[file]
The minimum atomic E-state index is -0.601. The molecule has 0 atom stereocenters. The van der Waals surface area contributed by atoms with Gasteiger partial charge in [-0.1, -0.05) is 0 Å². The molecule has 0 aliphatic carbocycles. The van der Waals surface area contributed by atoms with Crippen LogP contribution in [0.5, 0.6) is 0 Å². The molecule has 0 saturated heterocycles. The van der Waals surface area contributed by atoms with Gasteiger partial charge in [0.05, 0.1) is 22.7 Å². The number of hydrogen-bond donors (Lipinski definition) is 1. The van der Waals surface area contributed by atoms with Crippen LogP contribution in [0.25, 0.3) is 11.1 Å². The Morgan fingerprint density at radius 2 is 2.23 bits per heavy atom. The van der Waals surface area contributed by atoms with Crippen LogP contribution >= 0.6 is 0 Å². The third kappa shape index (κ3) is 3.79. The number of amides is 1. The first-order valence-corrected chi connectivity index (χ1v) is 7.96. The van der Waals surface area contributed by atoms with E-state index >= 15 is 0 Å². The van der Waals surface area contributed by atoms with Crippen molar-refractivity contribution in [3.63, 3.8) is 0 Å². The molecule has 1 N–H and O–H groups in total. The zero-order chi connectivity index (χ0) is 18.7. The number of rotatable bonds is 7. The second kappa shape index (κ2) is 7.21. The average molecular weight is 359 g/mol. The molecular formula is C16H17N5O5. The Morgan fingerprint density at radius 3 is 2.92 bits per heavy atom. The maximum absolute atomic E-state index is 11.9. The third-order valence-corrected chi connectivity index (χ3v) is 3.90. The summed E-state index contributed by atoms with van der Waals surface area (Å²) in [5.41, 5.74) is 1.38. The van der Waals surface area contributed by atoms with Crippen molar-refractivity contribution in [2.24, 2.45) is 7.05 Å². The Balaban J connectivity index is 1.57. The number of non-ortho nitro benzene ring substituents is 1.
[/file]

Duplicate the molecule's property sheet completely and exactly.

The minimum atomic E-state index is -0.601. The molecule has 0 atom stereocenters. The van der Waals surface area contributed by atoms with Gasteiger partial charge in [-0.1, -0.05) is 0 Å². The molecule has 0 aliphatic carbocycles. The van der Waals surface area contributed by atoms with Crippen LogP contribution in [0.5, 0.6) is 0 Å². The molecule has 0 saturated heterocycles. The van der Waals surface area contributed by atoms with Gasteiger partial charge in [0.05, 0.1) is 22.7 Å². The number of hydrogen-bond donors (Lipinski definition) is 1. The van der Waals surface area contributed by atoms with Crippen LogP contribution in [0.25, 0.3) is 11.1 Å². The Morgan fingerprint density at radius 2 is 2.23 bits per heavy atom. The van der Waals surface area contributed by atoms with Crippen LogP contribution >= 0.6 is 0 Å². The third kappa shape index (κ3) is 3.79. The number of amides is 1. The first-order valence-corrected chi connectivity index (χ1v) is 7.96. The van der Waals surface area contributed by atoms with E-state index >= 15 is 0 Å². The van der Waals surface area contributed by atoms with Crippen molar-refractivity contribution in [3.63, 3.8) is 0 Å². The molecule has 1 N–H and O–H groups in total. The zero-order chi connectivity index (χ0) is 18.7. The number of rotatable bonds is 7. The second kappa shape index (κ2) is 7.21. The average molecular weight is 359 g/mol. The molecular formula is C16H17N5O5. The Morgan fingerprint density at radius 3 is 2.92 bits per heavy atom. The maximum absolute atomic E-state index is 11.9. The third-order valence-corrected chi connectivity index (χ3v) is 3.90. The summed E-state index contributed by atoms with van der Waals surface area (Å²) in [5.41, 5.74) is 1.38. The van der Waals surface area contributed by atoms with Crippen molar-refractivity contribution in [2.24, 2.45) is 7.05 Å². The Balaban J connectivity index is 1.57. The number of non-ortho nitro benzene ring substituents is 1.